Updated at 4:45 p.m.
Attorney Huntley Johnson, who is representing Florida Gators freshman quarterback Treon Harris while the player is being investigated for sexual battery, released a statement to the media Thursday in which he claims his client is “not guilty of a crime” and “did not mistreat this young lady in any way” on Sunday morning.
OnlyGators.com obtained the release at noon.
Johnson further claims that the alleged victim was the “sexual aggressor” in not one but two separate sexual interactions Sunday morning, noting that text messages provided to police will prove that to be the case and a second “individual has given testimony to law enforcement that he had sexual relations with the alleged victim less than an hour before the alleged sexual conduct with our client took place.”
According to Johnson, the young woman, via text message, “initiated the conduct with Mr. Harris while he was still in the locker room in Knoxville” and continued conversation with him and the “other gentleman” once the team’s plane landed back in Gainesville, Florida.
Harris is currently serving an indefinite suspension from the Gators athletic program and an interim suspension from the University of Florida.
Among the claims made by Johnson in the three-page issued statement:
» “We want to dispel the idea that the alleged victim and our client didn’t know each other. Our client and the alleged victim knew each other to the extent that they had each other’s
cell phone numbers and had previously spent time together of their own accord for the purpose of socializing together.”
» Johnson denies a report that Harris “forced his way into the alleged victim’s apartment,” calling those rumors “patently false” and noting that Harris “has never been inside the young lady’s room.” Instead, all of the evidence collected by forensic investigators in this case came from Harris’s room, according to Johnson, “which is where the interaction between the two parties took place.”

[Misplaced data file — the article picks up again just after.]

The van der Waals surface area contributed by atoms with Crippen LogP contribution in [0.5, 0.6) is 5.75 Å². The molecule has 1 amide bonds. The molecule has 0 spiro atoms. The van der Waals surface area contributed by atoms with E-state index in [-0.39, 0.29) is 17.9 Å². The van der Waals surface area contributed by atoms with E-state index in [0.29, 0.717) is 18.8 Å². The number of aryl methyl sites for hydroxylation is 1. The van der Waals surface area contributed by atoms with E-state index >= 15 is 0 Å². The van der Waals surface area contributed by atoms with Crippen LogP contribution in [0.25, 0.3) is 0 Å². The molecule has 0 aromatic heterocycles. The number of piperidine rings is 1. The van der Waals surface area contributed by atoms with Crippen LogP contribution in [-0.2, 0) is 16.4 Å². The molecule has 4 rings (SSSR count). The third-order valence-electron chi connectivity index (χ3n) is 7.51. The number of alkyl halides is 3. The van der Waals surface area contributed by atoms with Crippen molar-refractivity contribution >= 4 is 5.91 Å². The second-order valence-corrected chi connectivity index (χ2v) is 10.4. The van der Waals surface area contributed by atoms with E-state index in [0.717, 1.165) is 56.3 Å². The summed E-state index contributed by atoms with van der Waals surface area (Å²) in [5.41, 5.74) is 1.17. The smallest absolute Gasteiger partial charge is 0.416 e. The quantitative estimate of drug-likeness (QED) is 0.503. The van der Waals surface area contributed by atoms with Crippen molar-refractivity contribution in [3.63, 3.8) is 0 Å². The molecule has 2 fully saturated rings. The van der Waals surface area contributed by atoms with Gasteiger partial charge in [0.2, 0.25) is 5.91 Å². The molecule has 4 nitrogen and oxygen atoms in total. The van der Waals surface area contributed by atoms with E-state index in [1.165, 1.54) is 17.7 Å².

» The investigation done by Johnson and his team has “produced no evidence whatsoever that the young lady in question was impaired.”
» Johnson says his firm has directed law enforcement to “multiple witnesses that will indicate what the interaction was between the alleged victim and our client before they returned to our client’s room: they were smiling and they were holding hands.” He also notes that Harris and the young woman were driven to the Springs Residential Complex, where Harris resides, by “another female student who was a friend of the alleged victim.” Furthermore, Johnson “turned over at least six (6) eyewitnesses to the events in question to law enforcement.”
» Harris immediately agreed to a search of his dorm room and cellular phone, according to Johnson. He also informed law enforcement where he was throughout the night in order to help police “secure video surveillance.”
» Johnson’s firm has “provided law enforcement with information gathered from the Internet that this young woman posted on Sunday, after the alleged misconduct, where she is smiling and happy” with “no indication of any physical or mental trauma.”
Remember: the statement issued by Johnson and his law firm is one side of the story, and it is their job to prove their client’s innocence. Whether the UF Police Department and state of Florida decide to charge Harris for this incident remains to be seen.
The full text of Johnson’s press release can be read by clicking here.
Update: In a conversation with the Orlando Sentinel‘s Mike Bianchi, Johnson made it clear that Harris “absolutely wants to stay at the University of Florida as a student and a student athlete.” He also explained why he went ahead and issued such an aggressive press release defending Harris.
“The reason we released our statement is because the university put out an 18-page heavily redacted police report and that caused all kinds of wild speculation,” Johnson told the Orlando Sentinel. “So we decided to step up and present the facts as we know them. When all is said and done, we feel everything that we’ve said will be verified.”